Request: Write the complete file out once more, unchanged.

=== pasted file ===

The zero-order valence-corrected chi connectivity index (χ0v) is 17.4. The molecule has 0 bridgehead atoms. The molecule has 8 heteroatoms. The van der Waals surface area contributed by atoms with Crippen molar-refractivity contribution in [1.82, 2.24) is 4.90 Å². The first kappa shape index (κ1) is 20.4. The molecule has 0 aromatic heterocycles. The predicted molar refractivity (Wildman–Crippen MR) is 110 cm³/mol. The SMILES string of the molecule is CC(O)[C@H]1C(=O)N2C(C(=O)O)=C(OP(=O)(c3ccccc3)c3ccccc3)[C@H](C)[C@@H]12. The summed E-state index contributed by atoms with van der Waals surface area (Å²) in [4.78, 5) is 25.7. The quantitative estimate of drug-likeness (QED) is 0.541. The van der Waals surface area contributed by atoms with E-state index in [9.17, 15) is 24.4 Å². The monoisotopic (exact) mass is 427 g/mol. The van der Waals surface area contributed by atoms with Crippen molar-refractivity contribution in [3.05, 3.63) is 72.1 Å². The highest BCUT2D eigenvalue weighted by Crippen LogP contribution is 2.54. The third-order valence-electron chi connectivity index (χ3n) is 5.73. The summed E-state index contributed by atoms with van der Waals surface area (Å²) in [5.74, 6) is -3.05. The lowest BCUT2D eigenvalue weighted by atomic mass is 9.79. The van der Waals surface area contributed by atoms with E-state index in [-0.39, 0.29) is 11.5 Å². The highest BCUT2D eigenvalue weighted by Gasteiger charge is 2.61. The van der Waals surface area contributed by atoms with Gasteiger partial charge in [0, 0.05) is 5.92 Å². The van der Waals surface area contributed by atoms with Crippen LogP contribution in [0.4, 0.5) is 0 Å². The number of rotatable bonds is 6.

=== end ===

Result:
The zero-order valence-corrected chi connectivity index (χ0v) is 17.4. The molecule has 0 bridgehead atoms. The molecule has 8 heteroatoms. The van der Waals surface area contributed by atoms with Crippen molar-refractivity contribution in [1.82, 2.24) is 4.90 Å². The first kappa shape index (κ1) is 20.4. The molecule has 0 aromatic heterocycles. The predicted molar refractivity (Wildman–Crippen MR) is 110 cm³/mol. The SMILES string of the molecule is CC(O)[C@H]1C(=O)N2C(C(=O)O)=C(OP(=O)(c3ccccc3)c3ccccc3)[C@H](C)[C@@H]12. The summed E-state index contributed by atoms with van der Waals surface area (Å²) in [4.78, 5) is 25.7. The quantitative estimate of drug-likeness (QED) is 0.541. The van der Waals surface area contributed by atoms with E-state index in [9.17, 15) is 24.4 Å². The monoisotopic (exact) mass is 427 g/mol. The van der Waals surface area contributed by atoms with Crippen molar-refractivity contribution in [3.05, 3.63) is 72.1 Å². The highest BCUT2D eigenvalue weighted by Crippen LogP contribution is 2.54. The third-order valence-electron chi connectivity index (χ3n) is 5.73. The summed E-state index contributed by atoms with van der Waals surface area (Å²) in [5.74, 6) is -3.05. The lowest BCUT2D eigenvalue weighted by atomic mass is 9.79. The van der Waals surface area contributed by atoms with E-state index in [-0.39, 0.29) is 11.5 Å². The highest BCUT2D eigenvalue weighted by Gasteiger charge is 2.61. The van der Waals surface area contributed by atoms with Gasteiger partial charge in [0, 0.05) is 5.92 Å². The van der Waals surface area contributed by atoms with Crippen LogP contribution in [0.4, 0.5) is 0 Å². The number of rotatable bonds is 6.